People’s Bank of China figures show that at the end of 2018, the stock of bonds on issue in the country totalled 86 trillion yuan (12.5 trillion dollars, equivalent to 96 % of GDP). The stock of bonds on issue increased last year by 16 % y-o-y. Bond issues were up 7 % y-o-y. New corporate bond issues increased last year by nearly 40 %, after contracting more than 30 % in 2017.
Banks account for 38 % of the bonds on issue (including policy banks), non-bank corporations 24 %, local governments 21 % and the central government 17 %. The stock of bonds issued by foreign institutions in mainland China grew by over 50 % last year, but was still just 155 billion yuan (23 billion dollars). At the end of September 2018, mainland China bonds held by foreign investors amounted to 1.75 trillion yuan. The volume rose by 58 % y-o-y, but was still just 2 % of China’s bond market overall.
China has started to allow bond defaults in recent years, though the authorities still try to use various arrangements to avoid open defaults of troubled firms. The credit rating company Fitch reports that the number of bond payment defaults in mainland China rose from 25 in 2017 to 117 last year. The total value of payment defaults of 45 firms last year was 111 billion yuan (16 billion dollars). The amount includes four state-owned enterprises. The payment defaults have shed light on China’s complex financing arrangements and brazen misrepresentation of company finances.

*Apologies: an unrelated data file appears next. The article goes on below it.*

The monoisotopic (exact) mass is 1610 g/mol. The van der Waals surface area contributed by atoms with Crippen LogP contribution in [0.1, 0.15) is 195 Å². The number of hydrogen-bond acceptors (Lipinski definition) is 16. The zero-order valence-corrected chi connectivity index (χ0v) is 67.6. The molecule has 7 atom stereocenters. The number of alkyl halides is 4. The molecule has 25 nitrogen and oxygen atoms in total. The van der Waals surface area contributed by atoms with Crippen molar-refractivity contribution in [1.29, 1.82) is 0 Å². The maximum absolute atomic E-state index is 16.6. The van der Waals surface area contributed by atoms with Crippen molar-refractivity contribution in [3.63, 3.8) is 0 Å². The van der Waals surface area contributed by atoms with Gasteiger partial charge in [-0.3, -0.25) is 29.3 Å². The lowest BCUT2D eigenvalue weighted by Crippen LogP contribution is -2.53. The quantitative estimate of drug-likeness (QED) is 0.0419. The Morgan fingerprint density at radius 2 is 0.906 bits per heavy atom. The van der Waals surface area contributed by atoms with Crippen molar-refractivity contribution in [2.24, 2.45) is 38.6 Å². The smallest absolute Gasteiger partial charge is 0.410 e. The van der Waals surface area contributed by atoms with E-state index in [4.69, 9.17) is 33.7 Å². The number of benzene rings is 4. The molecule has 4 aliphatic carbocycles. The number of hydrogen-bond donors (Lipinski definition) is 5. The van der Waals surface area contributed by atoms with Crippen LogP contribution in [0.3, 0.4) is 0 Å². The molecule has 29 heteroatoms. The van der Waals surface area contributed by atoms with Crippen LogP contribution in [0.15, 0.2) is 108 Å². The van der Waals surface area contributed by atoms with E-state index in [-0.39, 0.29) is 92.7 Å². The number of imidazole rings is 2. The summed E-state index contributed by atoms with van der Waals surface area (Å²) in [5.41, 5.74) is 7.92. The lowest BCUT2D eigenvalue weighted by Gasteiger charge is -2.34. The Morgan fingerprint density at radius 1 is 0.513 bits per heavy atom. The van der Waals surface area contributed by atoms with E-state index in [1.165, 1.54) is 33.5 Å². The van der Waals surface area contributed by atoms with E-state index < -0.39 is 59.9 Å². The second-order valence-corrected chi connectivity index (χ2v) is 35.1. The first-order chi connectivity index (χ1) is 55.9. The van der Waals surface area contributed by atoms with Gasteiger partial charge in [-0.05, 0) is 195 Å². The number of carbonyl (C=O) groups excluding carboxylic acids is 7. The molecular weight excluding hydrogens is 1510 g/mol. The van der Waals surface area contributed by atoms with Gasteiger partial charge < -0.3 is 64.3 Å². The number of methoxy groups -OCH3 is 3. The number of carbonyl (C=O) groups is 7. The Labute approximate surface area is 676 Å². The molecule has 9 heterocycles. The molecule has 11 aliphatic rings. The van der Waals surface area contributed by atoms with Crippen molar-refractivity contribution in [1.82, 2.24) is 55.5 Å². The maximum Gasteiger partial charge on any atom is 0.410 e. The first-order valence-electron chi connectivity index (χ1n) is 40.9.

According to Fitch, rising risk pushed investors last year to prefer government bonds or bonds of firms with high-quality credit ratings. This was also seen in the widening interest rate gap between the bonds of firms with poor and good credit ratings. On Tuesday (Jan. 29), the interest rate on the one-year government bond was 2.4 %, the yield on the highest rated corporate bond (AAA+) was 3.2 % and the lowest high-quality corporate bond (AA-) 5.7 %.